Ladies & Gentlemen,

I’d like to discuss one topic which has been worried me for quite some time. The final drop to fill the buck, which led me to start this post, was the announcement of GTX280 GT200 GPU (http://news.cnet.com/8301-13512_3-9969234-23.html), where it is practically claimed that this is a 1TeraFLOP/s device.

A small detour:

When 880GTX was released, it was claimed that it is able to reach 518.4 GFLOP/s, theoretically of course. Yet the fastest number crunching speed ever reached was about 250-300 GFLOP/s, which is nearly a factor of 2x short (for example, [url=“http://progrape.jp/cs/”]http://progrape.jp/cs/[/url], multiply GFLOP/s numbers by 20.0/38).

The math behind the magic number, 518.4 GFLOP/s, is very simple:

128 cores operating @ 1.35 GHz, and capable to execute three flops per cycle.

Hence:

128x1.35x3 = 518.4

I do not know what kind of math operation it is which allows to execute 3 flops per cycle, and moreover how to make CUDA compiler to use it.

What is true, is that some of the math is compiled into floating multiply-add (FMAD) operation, which execute 2 flops per cycle. Hence, the peak observed performance *could* be:

128 x 1.35 x 2 = 345.6 GFLOP/s

Yet, realistic science applications uses more than just FMAD. Which means some of the operations will be FMAD and some just usual arithmetic operation with 1 flops per cycle. Therefore, the expected performance is actually somewhere between

```
172.8 and 345.6 GFLOP/s,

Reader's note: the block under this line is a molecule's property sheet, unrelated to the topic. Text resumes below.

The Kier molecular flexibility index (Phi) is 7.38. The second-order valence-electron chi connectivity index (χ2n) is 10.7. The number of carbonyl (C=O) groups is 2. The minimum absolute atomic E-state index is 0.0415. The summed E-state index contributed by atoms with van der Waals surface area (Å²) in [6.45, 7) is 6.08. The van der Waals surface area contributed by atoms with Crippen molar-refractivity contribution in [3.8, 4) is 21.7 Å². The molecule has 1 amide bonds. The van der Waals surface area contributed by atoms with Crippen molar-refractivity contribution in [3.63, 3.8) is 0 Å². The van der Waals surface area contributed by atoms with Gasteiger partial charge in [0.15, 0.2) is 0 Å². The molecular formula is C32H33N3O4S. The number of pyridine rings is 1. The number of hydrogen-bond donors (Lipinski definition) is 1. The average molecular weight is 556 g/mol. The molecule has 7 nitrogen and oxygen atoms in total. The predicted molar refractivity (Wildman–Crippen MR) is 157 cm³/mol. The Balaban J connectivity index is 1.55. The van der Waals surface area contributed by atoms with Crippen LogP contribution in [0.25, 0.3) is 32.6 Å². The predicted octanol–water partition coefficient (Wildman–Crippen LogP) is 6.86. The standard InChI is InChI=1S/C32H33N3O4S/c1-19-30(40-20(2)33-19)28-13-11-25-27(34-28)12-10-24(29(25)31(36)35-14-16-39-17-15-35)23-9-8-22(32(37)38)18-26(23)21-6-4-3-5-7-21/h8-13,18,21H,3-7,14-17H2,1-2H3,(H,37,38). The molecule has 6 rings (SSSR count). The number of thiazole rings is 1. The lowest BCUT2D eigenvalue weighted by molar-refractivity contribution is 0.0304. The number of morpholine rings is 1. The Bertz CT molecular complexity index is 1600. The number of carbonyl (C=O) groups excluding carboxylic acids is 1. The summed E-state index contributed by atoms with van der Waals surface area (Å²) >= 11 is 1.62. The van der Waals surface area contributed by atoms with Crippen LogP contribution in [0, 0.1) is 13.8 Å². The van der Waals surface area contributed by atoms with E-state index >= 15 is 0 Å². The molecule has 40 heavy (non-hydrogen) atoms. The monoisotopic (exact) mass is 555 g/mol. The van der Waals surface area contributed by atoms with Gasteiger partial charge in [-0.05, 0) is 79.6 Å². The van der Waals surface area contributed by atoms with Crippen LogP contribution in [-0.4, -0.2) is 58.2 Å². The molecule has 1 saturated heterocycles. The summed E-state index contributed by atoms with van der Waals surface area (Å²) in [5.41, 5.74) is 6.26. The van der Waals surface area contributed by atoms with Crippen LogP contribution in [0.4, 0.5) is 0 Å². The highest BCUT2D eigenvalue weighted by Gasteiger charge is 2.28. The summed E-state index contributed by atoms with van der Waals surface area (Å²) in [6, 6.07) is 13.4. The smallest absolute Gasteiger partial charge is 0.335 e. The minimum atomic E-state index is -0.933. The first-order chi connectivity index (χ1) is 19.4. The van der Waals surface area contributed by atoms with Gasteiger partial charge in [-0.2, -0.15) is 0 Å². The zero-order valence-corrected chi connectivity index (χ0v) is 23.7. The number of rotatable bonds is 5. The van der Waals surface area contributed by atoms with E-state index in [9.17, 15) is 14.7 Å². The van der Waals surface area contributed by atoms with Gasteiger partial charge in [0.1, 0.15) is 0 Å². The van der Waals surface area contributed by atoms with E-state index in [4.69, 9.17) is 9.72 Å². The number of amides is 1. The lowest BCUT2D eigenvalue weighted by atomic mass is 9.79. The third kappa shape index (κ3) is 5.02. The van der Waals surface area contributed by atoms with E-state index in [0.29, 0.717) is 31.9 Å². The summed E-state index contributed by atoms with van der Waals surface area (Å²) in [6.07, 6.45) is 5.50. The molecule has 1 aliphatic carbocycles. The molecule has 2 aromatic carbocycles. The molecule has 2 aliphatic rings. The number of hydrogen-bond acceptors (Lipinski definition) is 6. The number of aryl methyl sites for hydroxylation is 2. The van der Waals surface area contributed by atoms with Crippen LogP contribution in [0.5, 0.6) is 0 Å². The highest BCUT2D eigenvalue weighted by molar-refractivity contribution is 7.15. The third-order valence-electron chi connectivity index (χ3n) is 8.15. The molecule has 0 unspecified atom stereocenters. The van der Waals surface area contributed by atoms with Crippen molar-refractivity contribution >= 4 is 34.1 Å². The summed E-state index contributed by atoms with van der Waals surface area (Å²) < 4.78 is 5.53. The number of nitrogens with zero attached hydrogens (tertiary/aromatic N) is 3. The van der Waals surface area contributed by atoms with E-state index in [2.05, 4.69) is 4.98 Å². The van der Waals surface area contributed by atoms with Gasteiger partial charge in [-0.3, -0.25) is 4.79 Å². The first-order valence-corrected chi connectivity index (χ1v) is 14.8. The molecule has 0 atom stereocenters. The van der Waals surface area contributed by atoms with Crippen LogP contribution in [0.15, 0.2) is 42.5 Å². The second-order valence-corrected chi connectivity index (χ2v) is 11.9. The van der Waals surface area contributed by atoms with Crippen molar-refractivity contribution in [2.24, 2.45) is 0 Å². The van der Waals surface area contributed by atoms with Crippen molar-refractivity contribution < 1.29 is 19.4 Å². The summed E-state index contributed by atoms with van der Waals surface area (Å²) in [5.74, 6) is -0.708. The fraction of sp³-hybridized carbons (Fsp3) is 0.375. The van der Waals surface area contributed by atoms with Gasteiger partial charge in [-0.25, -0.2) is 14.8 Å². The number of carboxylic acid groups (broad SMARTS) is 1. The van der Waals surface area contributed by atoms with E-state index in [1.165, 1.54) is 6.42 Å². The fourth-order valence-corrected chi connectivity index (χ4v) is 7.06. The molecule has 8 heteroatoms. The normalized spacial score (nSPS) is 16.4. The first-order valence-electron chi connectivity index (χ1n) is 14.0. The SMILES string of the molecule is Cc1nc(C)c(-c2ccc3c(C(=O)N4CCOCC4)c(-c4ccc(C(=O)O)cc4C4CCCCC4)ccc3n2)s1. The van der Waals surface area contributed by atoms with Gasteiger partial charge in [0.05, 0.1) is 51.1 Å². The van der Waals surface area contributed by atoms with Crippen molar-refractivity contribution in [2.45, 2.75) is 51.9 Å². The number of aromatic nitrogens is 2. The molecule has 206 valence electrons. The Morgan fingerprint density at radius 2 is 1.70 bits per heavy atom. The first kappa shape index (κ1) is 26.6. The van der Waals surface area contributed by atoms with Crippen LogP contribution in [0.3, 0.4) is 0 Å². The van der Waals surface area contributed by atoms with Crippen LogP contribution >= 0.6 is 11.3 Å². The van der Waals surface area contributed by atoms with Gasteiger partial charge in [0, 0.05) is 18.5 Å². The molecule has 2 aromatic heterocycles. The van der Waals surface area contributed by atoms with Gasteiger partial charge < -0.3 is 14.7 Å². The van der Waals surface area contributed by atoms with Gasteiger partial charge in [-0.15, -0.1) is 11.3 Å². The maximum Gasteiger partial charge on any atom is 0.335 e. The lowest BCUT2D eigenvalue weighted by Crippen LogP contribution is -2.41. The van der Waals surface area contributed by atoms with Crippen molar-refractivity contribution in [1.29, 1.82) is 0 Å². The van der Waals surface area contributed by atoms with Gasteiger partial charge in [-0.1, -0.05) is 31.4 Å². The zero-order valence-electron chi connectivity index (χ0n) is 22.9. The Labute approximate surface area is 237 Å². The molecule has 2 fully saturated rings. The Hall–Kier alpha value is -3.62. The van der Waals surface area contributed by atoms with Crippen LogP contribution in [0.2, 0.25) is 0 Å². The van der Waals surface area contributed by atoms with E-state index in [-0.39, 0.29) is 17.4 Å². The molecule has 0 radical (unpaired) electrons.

```

and if intensity of FMAD and non-FMAD operations is about the same, the mean is about 260 GFLOP/s, assuming the application is compute bound. This is the number one should aim for, which is about 50% of theoretical peak performance; still quite good for few hundred quids.

Now back to GTX280, a GT200 based GPU, if I am not mistaken. The claim is usual (http://news.cnet.com/8301-13512_3-9969234-23.html):

a device with 240 cores operating @ 1.296 GHz each, and able to execute 3 flops per cycle per core. Hence, it has theoretical peak performance of

240 x 1.296 x 3 = 933 GFLOP/s.

i.e. we are talking about 1TeraFLOP/s in a desktop. Quite attractive, indeed.

I’m afraid, however, that the situation will be the same as with 8800GTX: one probably will not be able to get these three flops per cycle, and instead will reach only between some

311 and 622 GFLOP/s

The worst part is that double precision, which is badly wanted by the scientific community, instead of reported 90GFLOP/s, may be just between

30 and 60 GFLOP/s

This might be compared to 2x Core2 Quad with double precision SSE, which is incidentally easier to program than GPU; unless I am missing something. In fact, I had a privilege to have an access to a GT200 GPU and to run few codes with high arithmetic intensity. I was able to reach only 300+ GFLOP/s from theoretical peak of 720 GFLOP/s in single precision, and about 30 GFLOP/s in double precision mode. The results are not very encouraging for double precision, as it appears to be 10x smaller.

In any case, I am just trying to understand low level of GPU programming, which could, perhaps, allow to more efficiently use the device.

It is completely possible that I miss something or fail to properly understand. Therefore, any relevant comments, clarification or corrections are more than welcome.

Regards,

Evghenii